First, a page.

Christian Schneider is a reporter for the College Fix and author of “1916: The Blog.” He is formerly a columnist for the Milwaukee Journal Sentinel and served as spokesman for the Wisconsin Department of Transportation in the Scott Walker administration last year.
In late July 2017, President Trump gathered the media at the White House to announce that Taiwanese corporate giant Foxconn Technology Group would be building a $10 billion manufacturing plant in southeastern Wisconsin.
“This is a great day for American workers and manufacturers and for everyone who believes in the concept and the label 'Made in the USA,’” boasted Trump, promising a “state of the art manufacturing facility for the production of LCD panel products.”
Trump made room in his victory declaration to include Foxconn chief executive and chairman Terry Gou, praising him for his “faith and confidence in the future of the American economy.”
“If I didn’t get elected, he definitely would not be spending $10 billion,” Trump said of Gou, at which point he turned and grabbed the unsuspecting businessman, engaging him in an awkward left-handed bro-grip.
Soon, it will be up to Gou to determine whether that cringe-inducing moment was more of a political death grip.
Since its 2017 unveiling, the Foxconn project has been beset by negative news. By the end of last year, the company had spent only 1 percent of the amount it had pledged to build the factory and had hired only about 10 percent of the employees it anticipated hiring by the end of the project’s first year. In June 2018, the company announced it was downgrading the plant from a “Generation 10.5” facility to a “Generation 6 plant,” which would produce smaller LCD panels. In January, the company announced it was scrapping the LCD portion of the factory altogether, but quickly backtracked after a call from Trump.
In February, the company boldly announced it would be moving forward with construction of a factory, which is only notable because … the public believed that was the plan all along. This is like getting a random call from your wireless provider telling you your phone is definitely not going to burst into flames tomorrow. At that point, it might be time to worry.
In recent weeks, Wisconsin Gov. Tony Evers (D) has said he does not believe Foxconn will live up to its promise to create 13,000 new jobs and has sought changes to the contract with the state. Foxconn responded by saying it has “never wavered from our commitment to our contract with the State of Wisconsin and the creation of 13,000 jobs as part of our broader effort to make the Badger state a global technology hub."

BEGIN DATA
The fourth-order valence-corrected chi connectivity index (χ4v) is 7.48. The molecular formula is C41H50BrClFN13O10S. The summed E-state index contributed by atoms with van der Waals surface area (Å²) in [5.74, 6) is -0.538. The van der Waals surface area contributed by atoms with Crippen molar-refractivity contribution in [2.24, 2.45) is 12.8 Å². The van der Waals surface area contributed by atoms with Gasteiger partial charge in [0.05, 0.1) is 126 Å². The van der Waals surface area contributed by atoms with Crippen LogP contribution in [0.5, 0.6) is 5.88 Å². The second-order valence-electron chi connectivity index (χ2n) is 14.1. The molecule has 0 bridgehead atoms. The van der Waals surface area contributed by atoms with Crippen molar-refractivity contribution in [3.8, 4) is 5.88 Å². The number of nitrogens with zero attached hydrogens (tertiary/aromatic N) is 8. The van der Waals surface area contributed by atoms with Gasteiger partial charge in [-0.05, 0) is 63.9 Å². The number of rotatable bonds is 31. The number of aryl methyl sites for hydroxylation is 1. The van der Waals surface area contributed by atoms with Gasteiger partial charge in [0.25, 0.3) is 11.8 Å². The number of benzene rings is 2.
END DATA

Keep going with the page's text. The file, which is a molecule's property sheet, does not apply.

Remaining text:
However, while once thought to be a big electoral winner, the project could end up sinking Trump in Wisconsin, a state that he won in 2016 by a deli-thin margin of less than 23,000 votes.
As part of the Foxconn deal, the company was awarded $4 billion in government incentives to locate its plant in the city of Mount Pleasant, well beyond any package ever offered by a state to a foreign company. Foxconn supporters, who hoped the plant would have the transformational effect on the community that medical software giant Epic Systems has had on nearby Madison, argue that virtually the entire benefit being offered to the company is in the form of tax abatements; if the company doesn’t produce the promised jobs and economic development, it won’t reap the tax benefits it seeks.
Yet while the lion’s share of the public subsidy is in the form of tax breaks on projected economic activity, real money is already being spent on the plant. The state has received $160 million in federal money to renovate Interstate 94 near the plant. Local governments have borrowed nearly $350 million for infrastructure improvements. About 75 houses have been bulldozed to make room for the expansive plant footprint.
Further questions remain about the competence of the administrators charged with managing the massive project. A recent state audit of the Wisconsin Economic Development Corporation, the department in charge of overseeing the Foxconn project, found that it had spent hundreds of thousands of dollars’ worth of taxpayer funds on companies that created jobs in other states. Further, the WEDC failed to collect $400,000 in tax credits and more than $4 million in loans it could have recouped when employers didn’t live up to the terms of their agreements with the state.
The idea of providing public subsidies for private businesses in Wisconsin certainly is not new. At one point, the state’s Commerce Department represented a $190 million slush fund from which governors could hand out perks and incentives to businesses looking to soak taxpayers for handouts. In 2007, the Milwaukee Journal Sentinel analyzed 25 companies that had received more than $80 million in subsidies from the state and found that about 40 percent of the jobs those companies had promised never materialized.
It’s possible that the Foxconn project will pull itself out of its negative public relations spiral, but it all depends on whether the Taiwanese are willing to live up to the terms of their agreement. Betting on the manufacturing plant’s success is a fool’s errand; only Gou knows whether he intends to see the massive project through.
The dangers of subsidizing a private corporation with the allure of public money were clear throughout the process. Subsidizing big businesses simply rewards unsustainable business practices, leaving taxpayers scouring their pockets for change to bail out companies. And predicting the market for technologies consumers would be purchasing years down the road is not something a deliberative government is typically equipped to handle.
It is yet to be seen whether Trump’s association with Foxconn will become a liability. What we do know is that when he watches results on election night 2020, he almost certainly won’t be doing so on an American-made Foxconn TV screen.